MANCHESTER United shares closed up yesterday, having traded consistently above their reduced float price, despite widespread claims that the shares were grossly overvalued.
The footballing giant’s IPO opened on a valuation of $14 on Friday, down from an initially planned $16 to $20 range, but analysts at PrivCo reckon shares are worth less than $5 each.
“The magnitude of the overvaluation of Manchester United’s IPO – and therefore the potential for a disastrous collapse in the company’s stock – is reminiscent of IPOs from Zynga and Groupon,” said PrivCo chief Sam Hamadeh.
Talking to City A.M., Hamadeh also suggested the lack of voting rights or a dividend, combined with the gargantuan debt burden, as further reasons the share price will head down.
Looking at nine comparable firms and using three different methods to value the shares, PrivCo comes up with a value of $4.97, less than two-fifths of the initial price.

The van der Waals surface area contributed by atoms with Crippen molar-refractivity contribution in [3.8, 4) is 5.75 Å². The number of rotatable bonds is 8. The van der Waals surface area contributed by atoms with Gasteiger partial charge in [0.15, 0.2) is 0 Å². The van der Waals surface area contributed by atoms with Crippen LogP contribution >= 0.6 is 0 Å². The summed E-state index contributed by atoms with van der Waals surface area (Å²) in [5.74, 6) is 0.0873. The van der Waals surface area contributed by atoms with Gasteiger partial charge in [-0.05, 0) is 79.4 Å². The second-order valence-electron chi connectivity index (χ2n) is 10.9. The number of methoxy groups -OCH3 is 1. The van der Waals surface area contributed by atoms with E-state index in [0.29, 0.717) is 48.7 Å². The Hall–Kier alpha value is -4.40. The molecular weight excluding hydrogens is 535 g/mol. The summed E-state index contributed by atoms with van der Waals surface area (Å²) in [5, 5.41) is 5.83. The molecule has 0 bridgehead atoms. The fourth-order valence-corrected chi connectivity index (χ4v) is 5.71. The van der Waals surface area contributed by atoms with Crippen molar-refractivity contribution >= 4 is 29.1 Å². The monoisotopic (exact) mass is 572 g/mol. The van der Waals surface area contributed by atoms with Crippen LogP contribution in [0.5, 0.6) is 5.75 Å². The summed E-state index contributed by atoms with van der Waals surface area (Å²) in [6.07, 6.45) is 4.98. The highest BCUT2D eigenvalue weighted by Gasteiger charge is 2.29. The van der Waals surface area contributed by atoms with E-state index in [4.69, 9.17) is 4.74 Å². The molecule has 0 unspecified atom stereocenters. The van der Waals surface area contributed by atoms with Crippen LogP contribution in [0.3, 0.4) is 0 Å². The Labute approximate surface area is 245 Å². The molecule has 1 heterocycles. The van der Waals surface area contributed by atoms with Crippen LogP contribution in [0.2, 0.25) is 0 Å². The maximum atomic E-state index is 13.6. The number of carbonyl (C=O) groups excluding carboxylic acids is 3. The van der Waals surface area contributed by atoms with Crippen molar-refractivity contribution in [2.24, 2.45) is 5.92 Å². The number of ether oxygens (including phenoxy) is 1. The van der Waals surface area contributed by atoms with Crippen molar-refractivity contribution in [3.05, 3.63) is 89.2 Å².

But the analyst puts the current relative buoyancy of the shares down to the fact that underwriters continue to maintain $14 buy orders.
“Over the short term the shares can trade at a premium to what they’re worth,” Ken Perkins, an analyst at Morningstar, told City A.M. “[They] potentially could have gone lower but people are stepping in any time it threatens to go beneath $14.”
But in the coming days and weeks PrivCo and others expect financial fundamentals to reassert themselves as lead bank Jefferies & Co withdraw their support. Jefferies declined to comment.